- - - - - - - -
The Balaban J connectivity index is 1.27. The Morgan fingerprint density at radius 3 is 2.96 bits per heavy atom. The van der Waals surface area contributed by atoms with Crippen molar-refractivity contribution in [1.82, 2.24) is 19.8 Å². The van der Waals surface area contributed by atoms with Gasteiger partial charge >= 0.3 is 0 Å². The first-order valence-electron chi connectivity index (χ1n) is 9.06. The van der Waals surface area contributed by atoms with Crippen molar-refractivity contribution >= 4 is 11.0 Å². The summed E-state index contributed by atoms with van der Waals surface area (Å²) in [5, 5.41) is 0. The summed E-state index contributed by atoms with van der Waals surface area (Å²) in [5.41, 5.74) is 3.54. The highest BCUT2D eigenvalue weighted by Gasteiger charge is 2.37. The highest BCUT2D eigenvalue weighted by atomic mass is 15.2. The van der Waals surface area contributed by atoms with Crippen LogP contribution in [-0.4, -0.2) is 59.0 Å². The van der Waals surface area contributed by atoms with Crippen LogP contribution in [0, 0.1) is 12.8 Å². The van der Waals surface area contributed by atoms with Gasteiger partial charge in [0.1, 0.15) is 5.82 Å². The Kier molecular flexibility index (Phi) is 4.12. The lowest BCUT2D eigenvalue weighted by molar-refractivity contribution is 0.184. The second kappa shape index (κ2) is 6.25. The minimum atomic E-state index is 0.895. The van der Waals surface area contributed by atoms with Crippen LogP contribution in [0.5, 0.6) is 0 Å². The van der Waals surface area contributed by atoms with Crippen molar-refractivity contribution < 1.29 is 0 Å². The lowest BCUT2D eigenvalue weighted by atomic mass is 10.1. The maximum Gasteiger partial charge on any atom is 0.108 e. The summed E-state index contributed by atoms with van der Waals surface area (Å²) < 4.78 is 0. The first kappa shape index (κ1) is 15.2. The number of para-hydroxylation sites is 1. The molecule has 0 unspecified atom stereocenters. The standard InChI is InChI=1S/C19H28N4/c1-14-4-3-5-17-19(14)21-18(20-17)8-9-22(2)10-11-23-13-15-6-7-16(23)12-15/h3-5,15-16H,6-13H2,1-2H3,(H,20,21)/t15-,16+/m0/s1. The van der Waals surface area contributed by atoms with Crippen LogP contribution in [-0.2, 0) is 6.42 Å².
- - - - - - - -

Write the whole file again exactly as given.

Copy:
The Balaban J connectivity index is 1.27. The Morgan fingerprint density at radius 3 is 2.96 bits per heavy atom. The van der Waals surface area contributed by atoms with Crippen molar-refractivity contribution in [1.82, 2.24) is 19.8 Å². The van der Waals surface area contributed by atoms with Gasteiger partial charge >= 0.3 is 0 Å². The first-order valence-electron chi connectivity index (χ1n) is 9.06. The van der Waals surface area contributed by atoms with Crippen molar-refractivity contribution >= 4 is 11.0 Å². The summed E-state index contributed by atoms with van der Waals surface area (Å²) in [5, 5.41) is 0. The summed E-state index contributed by atoms with van der Waals surface area (Å²) in [5.41, 5.74) is 3.54. The highest BCUT2D eigenvalue weighted by Gasteiger charge is 2.37. The highest BCUT2D eigenvalue weighted by atomic mass is 15.2. The van der Waals surface area contributed by atoms with Crippen LogP contribution in [-0.4, -0.2) is 59.0 Å². The van der Waals surface area contributed by atoms with Crippen LogP contribution in [0, 0.1) is 12.8 Å². The van der Waals surface area contributed by atoms with Gasteiger partial charge in [0.1, 0.15) is 5.82 Å². The Kier molecular flexibility index (Phi) is 4.12. The lowest BCUT2D eigenvalue weighted by molar-refractivity contribution is 0.184. The second kappa shape index (κ2) is 6.25. The minimum atomic E-state index is 0.895. The van der Waals surface area contributed by atoms with Crippen LogP contribution in [0.5, 0.6) is 0 Å². The van der Waals surface area contributed by atoms with Crippen molar-refractivity contribution < 1.29 is 0 Å². The lowest BCUT2D eigenvalue weighted by atomic mass is 10.1. The maximum Gasteiger partial charge on any atom is 0.108 e. The summed E-state index contributed by atoms with van der Waals surface area (Å²) < 4.78 is 0. The first kappa shape index (κ1) is 15.2. The number of para-hydroxylation sites is 1. The molecule has 0 unspecified atom stereocenters. The standard InChI is InChI=1S/C19H28N4/c1-14-4-3-5-17-19(14)21-18(20-17)8-9-22(2)10-11-23-13-15-6-7-16(23)12-15/h3-5,15-16H,6-13H2,1-2H3,(H,20,21)/t15-,16+/m0/s1. The van der Waals surface area contributed by atoms with Crippen LogP contribution in [-0.2, 0) is 6.42 Å².